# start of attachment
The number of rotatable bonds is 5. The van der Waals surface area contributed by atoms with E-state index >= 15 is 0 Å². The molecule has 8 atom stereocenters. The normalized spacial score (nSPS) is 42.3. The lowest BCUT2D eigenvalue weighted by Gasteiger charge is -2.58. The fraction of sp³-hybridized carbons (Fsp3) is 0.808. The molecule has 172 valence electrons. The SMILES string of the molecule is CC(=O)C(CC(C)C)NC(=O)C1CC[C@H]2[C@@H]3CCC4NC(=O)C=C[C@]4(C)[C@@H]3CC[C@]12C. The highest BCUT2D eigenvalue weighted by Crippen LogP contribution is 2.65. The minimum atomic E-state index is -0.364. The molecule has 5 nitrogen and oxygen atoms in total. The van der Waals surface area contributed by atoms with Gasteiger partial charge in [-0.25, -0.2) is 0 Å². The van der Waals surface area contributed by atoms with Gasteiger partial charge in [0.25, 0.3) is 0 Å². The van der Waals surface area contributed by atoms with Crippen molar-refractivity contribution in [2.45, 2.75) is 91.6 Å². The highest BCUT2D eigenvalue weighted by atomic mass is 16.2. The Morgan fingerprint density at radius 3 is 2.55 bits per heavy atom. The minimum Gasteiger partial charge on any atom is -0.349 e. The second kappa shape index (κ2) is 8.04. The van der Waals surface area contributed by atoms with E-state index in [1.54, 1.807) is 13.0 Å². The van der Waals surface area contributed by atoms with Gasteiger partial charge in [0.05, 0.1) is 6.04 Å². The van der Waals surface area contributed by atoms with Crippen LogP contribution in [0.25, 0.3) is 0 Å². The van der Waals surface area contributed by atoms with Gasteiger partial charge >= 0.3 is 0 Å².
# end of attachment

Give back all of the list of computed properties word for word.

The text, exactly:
The number of rotatable bonds is 5. The van der Waals surface area contributed by atoms with E-state index >= 15 is 0 Å². The molecule has 8 atom stereocenters. The normalized spacial score (nSPS) is 42.3. The lowest BCUT2D eigenvalue weighted by Gasteiger charge is -2.58. The fraction of sp³-hybridized carbons (Fsp3) is 0.808. The molecule has 172 valence electrons. The SMILES string of the molecule is CC(=O)C(CC(C)C)NC(=O)C1CC[C@H]2[C@@H]3CCC4NC(=O)C=C[C@]4(C)[C@@H]3CC[C@]12C. The highest BCUT2D eigenvalue weighted by Crippen LogP contribution is 2.65. The minimum atomic E-state index is -0.364. The molecule has 5 nitrogen and oxygen atoms in total. The van der Waals surface area contributed by atoms with Gasteiger partial charge in [-0.25, -0.2) is 0 Å². The van der Waals surface area contributed by atoms with Gasteiger partial charge in [0.25, 0.3) is 0 Å². The van der Waals surface area contributed by atoms with Crippen molar-refractivity contribution in [2.45, 2.75) is 91.6 Å². The highest BCUT2D eigenvalue weighted by atomic mass is 16.2. The Morgan fingerprint density at radius 3 is 2.55 bits per heavy atom. The minimum Gasteiger partial charge on any atom is -0.349 e. The second kappa shape index (κ2) is 8.04. The van der Waals surface area contributed by atoms with E-state index in [1.54, 1.807) is 13.0 Å². The van der Waals surface area contributed by atoms with Gasteiger partial charge in [0.05, 0.1) is 6.04 Å². The van der Waals surface area contributed by atoms with Crippen LogP contribution in [0.25, 0.3) is 0 Å². The van der Waals surface area contributed by atoms with Gasteiger partial charge >= 0.3 is 0 Å².